There are many tools available to help leaders implement processes, including methods such as Scaling Up and EOS, but you have to engage with them. "It's critical for leaders to understand that they may not have the skills or experience to put best practices into place. You can't be afraid to ask for help - either from an advisor, your board, or those who have done it before. There are plenty of us out here who do this day in and day out, regardless of product or industry, and can help you maximize efficiencies and get your house in order so you can scale." To succeed, you need to leverage the resources available to you.
5. Dig In and Know Your Numbers
Often, leaders who have seen great success and growth get accustomed to having lots of money coming in, a growing team, and a rapidly-building brand. But if you start to see growth stagnate, you must take the time to dig in and understand every part of your business. Lombard shares, "I worked with a couple of very successful entrepreneurs recently who built a $100 million global brand - they were on fire. But they got caught out because they had no control over where the money went once it came in. Now they've found themselves laying off half the company and fighting to stay alive."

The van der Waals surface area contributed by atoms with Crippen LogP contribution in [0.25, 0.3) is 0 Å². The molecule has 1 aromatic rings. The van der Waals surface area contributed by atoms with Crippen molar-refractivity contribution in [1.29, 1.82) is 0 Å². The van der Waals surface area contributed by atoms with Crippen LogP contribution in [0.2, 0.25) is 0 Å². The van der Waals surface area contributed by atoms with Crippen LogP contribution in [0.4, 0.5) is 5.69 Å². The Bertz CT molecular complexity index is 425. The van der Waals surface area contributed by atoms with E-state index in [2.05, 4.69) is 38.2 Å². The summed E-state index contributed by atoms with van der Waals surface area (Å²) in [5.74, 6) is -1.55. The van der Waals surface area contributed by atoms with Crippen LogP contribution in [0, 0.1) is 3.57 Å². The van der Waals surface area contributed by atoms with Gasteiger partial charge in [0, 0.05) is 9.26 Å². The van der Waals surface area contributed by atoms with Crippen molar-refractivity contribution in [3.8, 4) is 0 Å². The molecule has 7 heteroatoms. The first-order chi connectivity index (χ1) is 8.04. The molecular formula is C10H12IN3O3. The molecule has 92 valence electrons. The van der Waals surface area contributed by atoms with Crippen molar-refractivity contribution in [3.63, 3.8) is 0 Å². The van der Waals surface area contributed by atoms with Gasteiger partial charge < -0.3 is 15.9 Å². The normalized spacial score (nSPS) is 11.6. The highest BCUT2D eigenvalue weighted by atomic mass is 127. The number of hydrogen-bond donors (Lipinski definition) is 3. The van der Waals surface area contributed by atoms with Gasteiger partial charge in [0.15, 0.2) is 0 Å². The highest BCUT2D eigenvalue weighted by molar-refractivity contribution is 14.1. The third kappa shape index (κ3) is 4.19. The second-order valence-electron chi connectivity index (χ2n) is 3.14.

Lombard encourages leaders to really dig into the details of the company's financial numbers. "First, monitor your cash flow. Get a 13-week plan in place, and examine it every week. Next, revisit your contracts and negotiate your payment terms. Then you can put your dollars to work towards your growth plans," she advises. She also offers a warning: "Even if you are in a strong cash position, every expense needs to reflect your growth goals. Your SG+A [Selling, General, and Administrative Costs] needs to be tied to measureable outcomes, and every initiative and action need to ladder up to your annual plan and growth strategy. Otherwise why do it?" she asks. Lombard demands that every dollar spent generates more than a dollar of revenue. "ROI is my favorite acronym. I've heard leaders say, 'You can't really measure it, I just know it's worth it.' In reality, you can measure just about anything. And if you want to evolve and take your business to the next level - you must measure everything." Ultimately, what gets measured gets done.